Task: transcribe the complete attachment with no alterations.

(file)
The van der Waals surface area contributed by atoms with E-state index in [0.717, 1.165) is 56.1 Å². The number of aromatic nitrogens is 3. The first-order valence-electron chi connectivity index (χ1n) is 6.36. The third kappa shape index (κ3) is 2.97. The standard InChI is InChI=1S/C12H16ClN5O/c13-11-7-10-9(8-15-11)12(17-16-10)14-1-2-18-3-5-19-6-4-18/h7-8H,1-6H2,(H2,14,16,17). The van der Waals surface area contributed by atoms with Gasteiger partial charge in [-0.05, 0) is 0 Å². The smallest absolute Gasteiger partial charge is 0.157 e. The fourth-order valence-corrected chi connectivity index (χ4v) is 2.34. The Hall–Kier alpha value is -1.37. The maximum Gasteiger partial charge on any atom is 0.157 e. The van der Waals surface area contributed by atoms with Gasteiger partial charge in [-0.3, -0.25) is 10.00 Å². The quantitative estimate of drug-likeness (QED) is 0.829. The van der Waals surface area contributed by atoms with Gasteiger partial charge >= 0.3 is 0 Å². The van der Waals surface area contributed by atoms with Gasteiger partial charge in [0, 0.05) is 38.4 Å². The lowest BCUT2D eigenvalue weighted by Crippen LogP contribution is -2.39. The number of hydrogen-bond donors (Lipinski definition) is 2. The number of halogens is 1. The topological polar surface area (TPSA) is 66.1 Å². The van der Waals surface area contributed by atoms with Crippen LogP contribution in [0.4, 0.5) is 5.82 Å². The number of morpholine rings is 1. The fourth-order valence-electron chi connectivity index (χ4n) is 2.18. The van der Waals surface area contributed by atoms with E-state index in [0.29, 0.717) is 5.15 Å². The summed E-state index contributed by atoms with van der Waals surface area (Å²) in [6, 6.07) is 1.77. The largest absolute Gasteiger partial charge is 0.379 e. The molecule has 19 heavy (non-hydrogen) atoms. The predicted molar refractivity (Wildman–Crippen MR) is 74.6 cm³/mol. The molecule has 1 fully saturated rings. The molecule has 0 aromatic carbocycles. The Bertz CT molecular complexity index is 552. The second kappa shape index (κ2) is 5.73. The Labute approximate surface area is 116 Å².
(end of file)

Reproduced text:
The van der Waals surface area contributed by atoms with E-state index in [0.717, 1.165) is 56.1 Å². The number of aromatic nitrogens is 3. The first-order valence-electron chi connectivity index (χ1n) is 6.36. The third kappa shape index (κ3) is 2.97. The standard InChI is InChI=1S/C12H16ClN5O/c13-11-7-10-9(8-15-11)12(17-16-10)14-1-2-18-3-5-19-6-4-18/h7-8H,1-6H2,(H2,14,16,17). The van der Waals surface area contributed by atoms with Gasteiger partial charge in [-0.05, 0) is 0 Å². The smallest absolute Gasteiger partial charge is 0.157 e. The fourth-order valence-corrected chi connectivity index (χ4v) is 2.34. The Hall–Kier alpha value is -1.37. The maximum Gasteiger partial charge on any atom is 0.157 e. The van der Waals surface area contributed by atoms with Gasteiger partial charge in [-0.3, -0.25) is 10.00 Å². The quantitative estimate of drug-likeness (QED) is 0.829. The van der Waals surface area contributed by atoms with Gasteiger partial charge >= 0.3 is 0 Å². The van der Waals surface area contributed by atoms with Gasteiger partial charge in [0, 0.05) is 38.4 Å². The lowest BCUT2D eigenvalue weighted by Crippen LogP contribution is -2.39. The number of hydrogen-bond donors (Lipinski definition) is 2. The number of halogens is 1. The topological polar surface area (TPSA) is 66.1 Å². The van der Waals surface area contributed by atoms with Crippen LogP contribution in [0.4, 0.5) is 5.82 Å². The number of morpholine rings is 1. The fourth-order valence-electron chi connectivity index (χ4n) is 2.18. The van der Waals surface area contributed by atoms with E-state index in [0.29, 0.717) is 5.15 Å². The summed E-state index contributed by atoms with van der Waals surface area (Å²) in [6, 6.07) is 1.77. The largest absolute Gasteiger partial charge is 0.379 e. The molecule has 19 heavy (non-hydrogen) atoms. The predicted molar refractivity (Wildman–Crippen MR) is 74.6 cm³/mol. The molecule has 1 fully saturated rings. The molecule has 0 aromatic carbocycles. The Bertz CT molecular complexity index is 552. The second kappa shape index (κ2) is 5.73. The Labute approximate surface area is 116 Å².